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Spirals

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Such flat rosette plants from the family Crassulaceae (thick leaf plants) (here probably Aeonium spec.) can be found on nearly all vertical rocks on the canaries and Madeira.

Fibonacci spirals

Many plants form spirals with their leaves or homologous organs as scales, fruit leaves etc.. Examples known by everybody are cones, sunflowers or pineapples. If one counts the spirals in each direction on this picture, one sees 3 (red) and five (blue) spirals. This isn't by accident. In about 95% of all cases the numbers of spirals in each direction are two successive numbers of the Fibonacci sequence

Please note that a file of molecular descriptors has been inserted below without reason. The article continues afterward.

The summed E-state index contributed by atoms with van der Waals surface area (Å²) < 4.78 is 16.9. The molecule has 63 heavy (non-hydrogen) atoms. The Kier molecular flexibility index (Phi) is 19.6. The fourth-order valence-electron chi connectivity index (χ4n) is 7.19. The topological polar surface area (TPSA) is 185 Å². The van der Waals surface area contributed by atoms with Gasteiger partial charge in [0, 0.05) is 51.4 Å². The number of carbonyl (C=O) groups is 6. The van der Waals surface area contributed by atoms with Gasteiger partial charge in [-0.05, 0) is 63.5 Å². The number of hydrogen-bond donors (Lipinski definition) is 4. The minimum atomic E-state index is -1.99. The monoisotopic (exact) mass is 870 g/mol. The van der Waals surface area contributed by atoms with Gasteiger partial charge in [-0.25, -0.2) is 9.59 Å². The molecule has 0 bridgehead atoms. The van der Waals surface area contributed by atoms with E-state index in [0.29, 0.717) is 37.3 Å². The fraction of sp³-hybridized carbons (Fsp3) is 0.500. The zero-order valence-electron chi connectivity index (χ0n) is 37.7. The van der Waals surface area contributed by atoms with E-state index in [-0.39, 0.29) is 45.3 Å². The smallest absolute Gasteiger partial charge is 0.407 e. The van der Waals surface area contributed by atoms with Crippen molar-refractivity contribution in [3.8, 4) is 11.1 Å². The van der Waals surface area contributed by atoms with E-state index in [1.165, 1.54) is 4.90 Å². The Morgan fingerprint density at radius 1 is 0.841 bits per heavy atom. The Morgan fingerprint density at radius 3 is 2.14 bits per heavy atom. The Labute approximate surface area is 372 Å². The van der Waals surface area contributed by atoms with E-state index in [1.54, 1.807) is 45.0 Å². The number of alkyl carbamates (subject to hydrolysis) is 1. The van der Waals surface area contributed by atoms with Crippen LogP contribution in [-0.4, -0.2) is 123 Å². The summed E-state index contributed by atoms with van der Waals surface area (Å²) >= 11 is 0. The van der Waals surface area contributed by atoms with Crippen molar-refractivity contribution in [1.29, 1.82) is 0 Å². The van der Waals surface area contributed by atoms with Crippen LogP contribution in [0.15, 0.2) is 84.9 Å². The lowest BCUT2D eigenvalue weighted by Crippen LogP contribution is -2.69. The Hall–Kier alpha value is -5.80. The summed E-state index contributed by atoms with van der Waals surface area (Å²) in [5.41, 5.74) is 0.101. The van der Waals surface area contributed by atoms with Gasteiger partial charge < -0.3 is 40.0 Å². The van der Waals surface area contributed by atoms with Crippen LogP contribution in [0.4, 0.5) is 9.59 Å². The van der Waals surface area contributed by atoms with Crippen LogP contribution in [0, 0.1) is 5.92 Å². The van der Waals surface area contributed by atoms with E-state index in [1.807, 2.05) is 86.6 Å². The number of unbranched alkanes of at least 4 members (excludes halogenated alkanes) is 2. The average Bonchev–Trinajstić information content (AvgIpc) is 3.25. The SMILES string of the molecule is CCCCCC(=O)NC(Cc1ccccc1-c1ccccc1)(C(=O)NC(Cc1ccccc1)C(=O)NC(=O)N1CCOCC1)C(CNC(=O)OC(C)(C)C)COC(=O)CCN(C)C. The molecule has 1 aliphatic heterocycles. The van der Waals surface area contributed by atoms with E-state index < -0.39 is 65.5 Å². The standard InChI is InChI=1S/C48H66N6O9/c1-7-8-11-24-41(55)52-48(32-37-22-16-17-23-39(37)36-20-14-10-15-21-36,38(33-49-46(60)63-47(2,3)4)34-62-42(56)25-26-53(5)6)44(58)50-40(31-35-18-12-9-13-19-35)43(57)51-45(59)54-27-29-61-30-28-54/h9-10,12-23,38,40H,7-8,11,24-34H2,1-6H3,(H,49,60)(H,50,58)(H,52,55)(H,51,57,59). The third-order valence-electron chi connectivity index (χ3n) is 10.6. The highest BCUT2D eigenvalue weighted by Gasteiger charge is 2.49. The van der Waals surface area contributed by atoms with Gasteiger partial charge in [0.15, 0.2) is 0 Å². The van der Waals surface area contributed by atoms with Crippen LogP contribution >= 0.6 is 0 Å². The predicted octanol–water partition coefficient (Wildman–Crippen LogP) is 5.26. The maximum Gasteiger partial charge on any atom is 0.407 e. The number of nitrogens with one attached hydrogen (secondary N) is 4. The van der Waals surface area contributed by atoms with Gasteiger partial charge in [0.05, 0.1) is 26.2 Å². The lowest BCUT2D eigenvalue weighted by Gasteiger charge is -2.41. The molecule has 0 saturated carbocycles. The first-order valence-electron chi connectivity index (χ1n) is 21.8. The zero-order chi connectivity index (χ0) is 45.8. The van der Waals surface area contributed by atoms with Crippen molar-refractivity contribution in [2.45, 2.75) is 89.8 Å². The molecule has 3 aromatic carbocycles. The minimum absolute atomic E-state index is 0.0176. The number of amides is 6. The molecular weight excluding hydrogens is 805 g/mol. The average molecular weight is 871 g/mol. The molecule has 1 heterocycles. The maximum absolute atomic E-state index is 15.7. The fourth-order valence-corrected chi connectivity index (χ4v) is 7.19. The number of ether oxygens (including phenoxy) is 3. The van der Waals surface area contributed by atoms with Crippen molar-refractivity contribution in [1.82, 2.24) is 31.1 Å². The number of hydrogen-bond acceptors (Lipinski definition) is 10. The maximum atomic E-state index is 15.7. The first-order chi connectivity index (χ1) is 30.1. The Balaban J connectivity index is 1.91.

1, 2, 3, 5, 8, 13, 21, 34, 55, ...

in which every number is the sum of the two preceding numbers. The remaining cases mostly come from the analogously formed "Lucas sequence"

1, 4, 5, 9, 14, 23, 37, 60, 97, ...

This sounds a bit like number mysticism, but in theoretical biology under the subject "phyllotaxis" there are several rather plausible theories, which can explain this.



Homepage(2)     Plants(index) by Michael Becker, 3/2002. Last modification: 11/2003.